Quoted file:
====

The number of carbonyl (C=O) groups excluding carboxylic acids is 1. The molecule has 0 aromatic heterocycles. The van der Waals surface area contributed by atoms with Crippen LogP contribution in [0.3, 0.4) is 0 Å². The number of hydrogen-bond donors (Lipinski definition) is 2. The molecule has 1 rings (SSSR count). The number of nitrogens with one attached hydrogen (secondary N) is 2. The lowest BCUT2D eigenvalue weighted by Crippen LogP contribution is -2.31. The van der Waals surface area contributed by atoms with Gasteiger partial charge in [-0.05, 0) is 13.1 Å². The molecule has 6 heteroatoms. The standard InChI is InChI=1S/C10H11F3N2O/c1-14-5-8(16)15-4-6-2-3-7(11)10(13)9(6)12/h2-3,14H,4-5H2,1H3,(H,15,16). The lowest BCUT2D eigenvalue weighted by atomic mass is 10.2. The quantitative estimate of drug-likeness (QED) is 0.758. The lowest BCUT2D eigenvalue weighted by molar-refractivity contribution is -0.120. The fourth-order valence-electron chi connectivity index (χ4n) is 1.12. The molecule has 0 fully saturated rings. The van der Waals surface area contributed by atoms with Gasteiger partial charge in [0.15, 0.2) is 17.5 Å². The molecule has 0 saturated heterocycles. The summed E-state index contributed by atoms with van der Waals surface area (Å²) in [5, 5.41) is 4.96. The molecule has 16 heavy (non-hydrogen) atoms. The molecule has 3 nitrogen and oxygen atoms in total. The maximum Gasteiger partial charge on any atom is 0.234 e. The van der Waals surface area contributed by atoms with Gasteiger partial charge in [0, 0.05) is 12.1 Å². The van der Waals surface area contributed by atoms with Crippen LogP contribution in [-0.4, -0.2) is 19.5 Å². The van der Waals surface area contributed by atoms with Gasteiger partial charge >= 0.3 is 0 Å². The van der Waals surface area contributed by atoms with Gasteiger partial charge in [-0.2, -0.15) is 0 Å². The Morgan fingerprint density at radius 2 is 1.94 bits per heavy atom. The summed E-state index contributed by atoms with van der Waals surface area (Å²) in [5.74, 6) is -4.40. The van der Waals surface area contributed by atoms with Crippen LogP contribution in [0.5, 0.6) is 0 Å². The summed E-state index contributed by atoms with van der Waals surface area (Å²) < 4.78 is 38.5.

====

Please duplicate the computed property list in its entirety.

The number of carbonyl (C=O) groups excluding carboxylic acids is 1. The molecule has 0 aromatic heterocycles. The van der Waals surface area contributed by atoms with Crippen LogP contribution in [0.3, 0.4) is 0 Å². The number of hydrogen-bond donors (Lipinski definition) is 2. The molecule has 1 rings (SSSR count). The number of nitrogens with one attached hydrogen (secondary N) is 2. The lowest BCUT2D eigenvalue weighted by Crippen LogP contribution is -2.31. The van der Waals surface area contributed by atoms with Gasteiger partial charge in [-0.05, 0) is 13.1 Å². The molecule has 6 heteroatoms. The standard InChI is InChI=1S/C10H11F3N2O/c1-14-5-8(16)15-4-6-2-3-7(11)10(13)9(6)12/h2-3,14H,4-5H2,1H3,(H,15,16). The lowest BCUT2D eigenvalue weighted by atomic mass is 10.2. The quantitative estimate of drug-likeness (QED) is 0.758. The lowest BCUT2D eigenvalue weighted by molar-refractivity contribution is -0.120. The fourth-order valence-electron chi connectivity index (χ4n) is 1.12. The molecule has 0 fully saturated rings. The van der Waals surface area contributed by atoms with Gasteiger partial charge in [0.15, 0.2) is 17.5 Å². The molecule has 0 saturated heterocycles. The summed E-state index contributed by atoms with van der Waals surface area (Å²) in [5, 5.41) is 4.96. The molecule has 16 heavy (non-hydrogen) atoms. The molecule has 3 nitrogen and oxygen atoms in total. The maximum Gasteiger partial charge on any atom is 0.234 e. The van der Waals surface area contributed by atoms with Gasteiger partial charge in [0, 0.05) is 12.1 Å². The van der Waals surface area contributed by atoms with Crippen LogP contribution in [-0.4, -0.2) is 19.5 Å². The van der Waals surface area contributed by atoms with Gasteiger partial charge >= 0.3 is 0 Å². The van der Waals surface area contributed by atoms with Gasteiger partial charge in [-0.2, -0.15) is 0 Å². The Morgan fingerprint density at radius 2 is 1.94 bits per heavy atom. The summed E-state index contributed by atoms with van der Waals surface area (Å²) in [5.74, 6) is -4.40. The van der Waals surface area contributed by atoms with Crippen LogP contribution in [0.5, 0.6) is 0 Å². The summed E-state index contributed by atoms with van der Waals surface area (Å²) < 4.78 is 38.5.